Other notable mentions

Some other highlights deserve a mention: the incredible singing in La donna del lago, Richard Jones’s brilliant insights in Gloriana and Gerald Finley’s deeply moving Amfortas in Parsifal.

Here’s hoping that 2014 will offer many more highlights. The first new production of the new year will be my own take on Mozart’s Don Giovanni, and I can’t wait to get my hands dirty once again!

What were your Royal Opera highlights of 2013?

This article has 10 comments

  1. Jo D A-s W responded on 30 December 2013 at 5:38pm Reply

    ‎{RATING} (1-10) ★★★★★★★★★☆

  2. Stephen Diviani responded on 30 December 2013 at 6:15pm Reply

    My choices would be: 'Written on Skin' and, for the singing, 'Don Carlo' and 'La Donna'; 'Les Vêpres siciliennes', which looked ravishing and was thrillingly sung. The only dud (IMHO) was 'Parsifal'. And in 2014, I'm looking forward to 'Die frau ohne schatten', not to mention 'Manon Lescaut' and' Maria Stuarda'. And on that note: my thanks & a happy 2014 to all at the ROH!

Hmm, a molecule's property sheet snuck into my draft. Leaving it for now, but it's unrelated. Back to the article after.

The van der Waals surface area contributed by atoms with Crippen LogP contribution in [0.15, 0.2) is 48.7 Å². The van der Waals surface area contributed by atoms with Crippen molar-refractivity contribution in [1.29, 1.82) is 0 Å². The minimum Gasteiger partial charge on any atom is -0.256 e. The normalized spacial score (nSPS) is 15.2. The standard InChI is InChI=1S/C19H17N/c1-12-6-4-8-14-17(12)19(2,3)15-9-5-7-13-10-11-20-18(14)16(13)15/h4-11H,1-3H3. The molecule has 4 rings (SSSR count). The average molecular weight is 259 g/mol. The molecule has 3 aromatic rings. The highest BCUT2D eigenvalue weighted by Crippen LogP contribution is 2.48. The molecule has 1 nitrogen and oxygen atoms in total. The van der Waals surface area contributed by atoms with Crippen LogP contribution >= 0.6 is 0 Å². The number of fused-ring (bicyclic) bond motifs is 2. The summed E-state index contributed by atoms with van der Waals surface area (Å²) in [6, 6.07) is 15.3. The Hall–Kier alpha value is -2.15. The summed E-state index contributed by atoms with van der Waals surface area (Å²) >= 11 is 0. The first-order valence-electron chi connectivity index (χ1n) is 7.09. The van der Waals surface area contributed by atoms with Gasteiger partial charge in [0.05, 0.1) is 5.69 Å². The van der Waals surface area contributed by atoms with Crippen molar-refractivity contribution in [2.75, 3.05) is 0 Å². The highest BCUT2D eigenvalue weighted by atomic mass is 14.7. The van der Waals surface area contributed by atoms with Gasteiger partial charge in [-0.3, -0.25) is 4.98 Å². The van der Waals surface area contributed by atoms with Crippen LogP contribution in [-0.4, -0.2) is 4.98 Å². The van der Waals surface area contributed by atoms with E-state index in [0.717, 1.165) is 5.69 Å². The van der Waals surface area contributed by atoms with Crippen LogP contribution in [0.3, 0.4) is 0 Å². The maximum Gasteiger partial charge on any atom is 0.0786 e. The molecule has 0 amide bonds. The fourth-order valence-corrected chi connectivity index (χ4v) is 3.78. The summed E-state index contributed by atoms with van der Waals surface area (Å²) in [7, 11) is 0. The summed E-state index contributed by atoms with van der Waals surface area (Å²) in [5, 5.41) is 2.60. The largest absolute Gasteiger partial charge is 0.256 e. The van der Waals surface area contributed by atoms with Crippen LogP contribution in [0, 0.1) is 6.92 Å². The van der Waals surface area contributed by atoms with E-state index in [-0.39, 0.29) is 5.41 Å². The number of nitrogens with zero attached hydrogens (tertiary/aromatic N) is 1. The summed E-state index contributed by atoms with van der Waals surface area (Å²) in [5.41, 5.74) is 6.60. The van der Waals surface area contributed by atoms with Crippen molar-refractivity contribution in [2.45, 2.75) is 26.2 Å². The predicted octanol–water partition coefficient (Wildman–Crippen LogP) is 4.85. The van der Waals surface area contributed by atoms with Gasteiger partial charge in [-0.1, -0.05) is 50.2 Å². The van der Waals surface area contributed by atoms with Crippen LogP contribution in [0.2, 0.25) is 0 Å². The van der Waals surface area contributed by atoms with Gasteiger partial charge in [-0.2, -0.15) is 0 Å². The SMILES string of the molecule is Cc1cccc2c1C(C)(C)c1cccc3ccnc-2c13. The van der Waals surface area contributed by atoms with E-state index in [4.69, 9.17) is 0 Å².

3. Julian Hopkins responded on 31 December 2013 at 8:58am Reply

    I've seen over 500 performances of opera in my life so far, of which over 200 have been at the ROH. I've only walked out on 3. Les Vêpres siciliennes was one of them and Parsifal was the other, They was travesties, concepts that were gross insults to Verdi and Wagner. Most of the performances I saw at the ROH in 2013 were excellent from a purely musical perspective, but nearly all let down by misguided and/or inept productions. Kasper Holten's appointment has so far been a disaster.

    • Susan responded on 31 December 2013 at 5:20pm

      Yep! Bang on. Musically brilliant, largely, but . . . down with Regietheater!